A positive temperature coefficient resistor (PTCR) is a resistor that varies its resistance with its temperature. A resistor that changes its resistance characteristics as a function of its temperature is also called a thermistor. So the PTCR is technically a thermistor.

Figure 1 shows a PTCR wired in a circuit. Whenever a thermistor increases its resistance with an increase in temperature, it is said to have a positive temperature coefficient (PTC). If the thermistor decreases its resistance with an increase in its temperature, it is said to have a negative temperature coefficient (NTC).

Figure 2 illustrates graphs of resistance vs. temperature of both PTC and NTC coefficient resistors.

Figure 1. A PTCR wired in a circuit.


PTCRs have been used in the HVACR industry for many years. They are made from a very pure semiconducting ceramic material.

Because the PTCR has a positive temperature coefficient, resistance is very low over a wide range of low temperatures. However, when reaching higher temperatures, the resistance increases. These characteristics can be used when starting certain motors.

Many times, PTCR devices are used in place of potential or current-type starting relays. PTCRs can provide starting torque in permanent split capacitance (PSC) motors, when the condensing and evaporating pressures have been equalized somewhat during the off cycle.

The main advantage of this device is that it has no contacts, coils, or moving parts, thus requiring less maintenance. Also, it is simpler to troubleshoot.


The PTCR is wired in parallel to the run capacitor. In other words, it is wired in series with the start winding and in parallel with the run winding. (See Figure 3.)

When the cycling control closes, an inrush of starting current passes through the PTCR and the start winding because they are in series. This large starting current inrush happens because of the very low resistance of the PTCRs when they experience a low temperature. The starting current can actually bypass the run capacitor because it passes through the PTCR (which is in series with a run capacitor).

One function of the run capacitor is to cause a phase shift between the run and start windings during the starting and run cycles, which creates a torque. However, the run capacitor also has the ability to limit current flow through the start winding during the running cycle because of its capacitive reactance. With the PTCR in parallel with the run capacitor, large amounts of starting inrush current can pass through the PTCR and start winding for more starting power.

This high starting current passing through the PTCR causes it to increase in temperature rapidly. In less than half a second, the PTCR quickly increases in resistance, which pretty much stops the current flowing through it. The motor should now be up to speed and acting much like a PSC motor, with the run capacitor in series with the starting winding and in parallel with the run winding.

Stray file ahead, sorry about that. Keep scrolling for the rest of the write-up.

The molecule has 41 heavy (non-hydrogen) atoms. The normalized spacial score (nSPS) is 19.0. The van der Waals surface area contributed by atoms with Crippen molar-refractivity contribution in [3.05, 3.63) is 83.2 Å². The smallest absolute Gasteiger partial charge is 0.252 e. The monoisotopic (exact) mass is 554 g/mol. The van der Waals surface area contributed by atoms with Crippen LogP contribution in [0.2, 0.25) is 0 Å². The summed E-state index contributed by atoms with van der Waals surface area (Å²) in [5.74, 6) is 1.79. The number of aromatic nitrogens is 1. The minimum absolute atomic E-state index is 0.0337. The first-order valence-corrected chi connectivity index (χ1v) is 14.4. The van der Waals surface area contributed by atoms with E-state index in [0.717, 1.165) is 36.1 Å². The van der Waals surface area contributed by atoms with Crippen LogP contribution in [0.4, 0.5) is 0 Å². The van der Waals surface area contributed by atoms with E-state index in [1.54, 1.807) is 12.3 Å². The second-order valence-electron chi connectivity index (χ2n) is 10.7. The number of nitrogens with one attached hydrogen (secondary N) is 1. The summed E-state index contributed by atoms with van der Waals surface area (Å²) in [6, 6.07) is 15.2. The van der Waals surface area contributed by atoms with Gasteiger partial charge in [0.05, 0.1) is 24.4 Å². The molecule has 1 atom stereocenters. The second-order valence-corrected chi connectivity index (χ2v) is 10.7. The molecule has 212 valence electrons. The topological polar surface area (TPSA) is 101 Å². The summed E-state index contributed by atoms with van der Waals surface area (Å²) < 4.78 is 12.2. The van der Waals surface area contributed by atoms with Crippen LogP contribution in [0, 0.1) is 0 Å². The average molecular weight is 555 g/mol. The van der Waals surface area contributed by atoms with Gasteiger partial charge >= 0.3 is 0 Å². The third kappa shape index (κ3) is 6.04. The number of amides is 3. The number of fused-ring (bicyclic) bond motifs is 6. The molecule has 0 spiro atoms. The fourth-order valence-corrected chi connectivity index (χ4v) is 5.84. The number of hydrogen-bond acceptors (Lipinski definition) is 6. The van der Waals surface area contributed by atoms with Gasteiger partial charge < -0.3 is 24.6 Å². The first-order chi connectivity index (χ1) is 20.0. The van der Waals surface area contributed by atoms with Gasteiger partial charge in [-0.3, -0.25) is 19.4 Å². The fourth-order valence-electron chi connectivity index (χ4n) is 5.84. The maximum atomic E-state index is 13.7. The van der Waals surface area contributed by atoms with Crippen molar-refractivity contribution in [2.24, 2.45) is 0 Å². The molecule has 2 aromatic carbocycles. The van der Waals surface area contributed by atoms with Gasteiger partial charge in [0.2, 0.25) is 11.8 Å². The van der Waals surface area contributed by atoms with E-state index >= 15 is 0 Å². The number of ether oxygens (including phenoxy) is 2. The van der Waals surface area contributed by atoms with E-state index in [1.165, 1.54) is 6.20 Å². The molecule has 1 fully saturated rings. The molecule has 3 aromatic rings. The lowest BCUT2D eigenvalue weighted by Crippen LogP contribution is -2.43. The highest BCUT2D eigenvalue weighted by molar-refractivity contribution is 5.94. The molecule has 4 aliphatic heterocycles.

As long as there is voltage on the motor circuit, the PTCR stays hot and thus has very high resistance. It is actually out of the circuit when hot, and has no function but to block current through itself.


Time delays are often designed into systems with a PTCR. This time delay is important to allow the PTCR to cool down to its initial temperature (low resistance) before the next motor restart. The PTCR must be cooled down; otherwise, the high current inrush or starting power may not last long enough for effective motor starting.

Many ice-making systems that employ a PTCR on their PSC compressor motors use a built-in, forced-off time from 2 to 3 minutes. This forced time delay, employed each time the compressor is cycled off (usually from a full bin), allows for a cool-down period for the PTCR.

Some equipment manufacturers design a control scheme that energizes a solenoid during the off cycle. This solenoid allows pressures to equalize between high (condensing) and low (evaporating) pressures for easier starting. Ice machine manufacturers can simply energize the hot gas solenoid during the off cycle for pressure equalization purposes.


The PTCR can be checked out easily. All you need is an ohmmeter.

After examining the PTCR for cracks and making sure it is cooled down to room temperature, measure the resistance of the PTCR with your ohmmeter. Place the ohmmeter between both end tabs, or between one end tab and the center tab of the PTCF, depending on its design. (See Figure 4.)

Record the room temperature value; compare it with manufacturer’s specifications for a resistance range. If the resistance falls outside of the manufacturer’s range of resistance, discard the PTCR and install a new one.


The surface of the PTCR will reach more than 200 degrees F when voltage has been applied to it. Take care when handling this device to prevent burns.

Tomczyk is a professor of HVACR at Ferris State University, Big Rapids, MI, and the author of Troubleshooting and Servicing Modern Air Conditioning & Refrigeration Systems, published by ESCO Press. To order, call 800-726-9696. Tomczyk can be reached at tomczykj@tucker-usa.com (e-mail).

Publication date: 07/01/2002